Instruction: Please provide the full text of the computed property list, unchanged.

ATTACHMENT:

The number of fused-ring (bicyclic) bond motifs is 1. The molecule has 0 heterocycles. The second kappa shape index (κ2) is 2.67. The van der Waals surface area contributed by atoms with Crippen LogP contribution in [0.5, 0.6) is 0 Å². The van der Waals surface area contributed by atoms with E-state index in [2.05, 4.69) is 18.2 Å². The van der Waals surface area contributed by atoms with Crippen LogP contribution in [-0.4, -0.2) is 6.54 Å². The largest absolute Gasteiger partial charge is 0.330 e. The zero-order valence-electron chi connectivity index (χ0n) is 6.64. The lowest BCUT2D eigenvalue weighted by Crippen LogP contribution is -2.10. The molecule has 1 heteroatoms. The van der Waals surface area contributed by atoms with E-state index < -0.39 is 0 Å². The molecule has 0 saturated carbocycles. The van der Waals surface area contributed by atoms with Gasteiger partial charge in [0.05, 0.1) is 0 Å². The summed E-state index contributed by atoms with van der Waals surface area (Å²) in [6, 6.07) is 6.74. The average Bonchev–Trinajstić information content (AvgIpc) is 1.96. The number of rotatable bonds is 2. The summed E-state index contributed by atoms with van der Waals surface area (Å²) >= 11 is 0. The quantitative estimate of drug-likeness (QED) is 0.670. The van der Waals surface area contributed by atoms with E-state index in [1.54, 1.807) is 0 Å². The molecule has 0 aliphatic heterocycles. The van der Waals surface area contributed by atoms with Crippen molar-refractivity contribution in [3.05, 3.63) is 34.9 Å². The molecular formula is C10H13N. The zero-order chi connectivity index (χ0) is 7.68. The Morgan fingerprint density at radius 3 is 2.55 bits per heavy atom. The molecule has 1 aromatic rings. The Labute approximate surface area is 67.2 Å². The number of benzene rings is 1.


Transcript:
The number of fused-ring (bicyclic) bond motifs is 1. The molecule has 0 heterocycles. The second kappa shape index (κ2) is 2.67. The van der Waals surface area contributed by atoms with Crippen LogP contribution in [0.5, 0.6) is 0 Å². The van der Waals surface area contributed by atoms with E-state index in [2.05, 4.69) is 18.2 Å². The van der Waals surface area contributed by atoms with Crippen LogP contribution in [-0.4, -0.2) is 6.54 Å². The largest absolute Gasteiger partial charge is 0.330 e. The zero-order valence-electron chi connectivity index (χ0n) is 6.64. The lowest BCUT2D eigenvalue weighted by Crippen LogP contribution is -2.10. The molecule has 1 heteroatoms. The van der Waals surface area contributed by atoms with E-state index < -0.39 is 0 Å². The molecule has 0 saturated carbocycles. The van der Waals surface area contributed by atoms with Gasteiger partial charge in [0.05, 0.1) is 0 Å². The summed E-state index contributed by atoms with van der Waals surface area (Å²) in [6, 6.07) is 6.74. The average Bonchev–Trinajstić information content (AvgIpc) is 1.96. The number of rotatable bonds is 2. The summed E-state index contributed by atoms with van der Waals surface area (Å²) >= 11 is 0. The quantitative estimate of drug-likeness (QED) is 0.670. The van der Waals surface area contributed by atoms with E-state index in [1.54, 1.807) is 0 Å². The molecule has 0 aliphatic heterocycles. The van der Waals surface area contributed by atoms with Crippen molar-refractivity contribution in [3.05, 3.63) is 34.9 Å². The molecular formula is C10H13N. The zero-order chi connectivity index (χ0) is 7.68. The Morgan fingerprint density at radius 3 is 2.55 bits per heavy atom. The molecule has 1 aromatic rings. The Labute approximate surface area is 67.2 Å². The number of benzene rings is 1.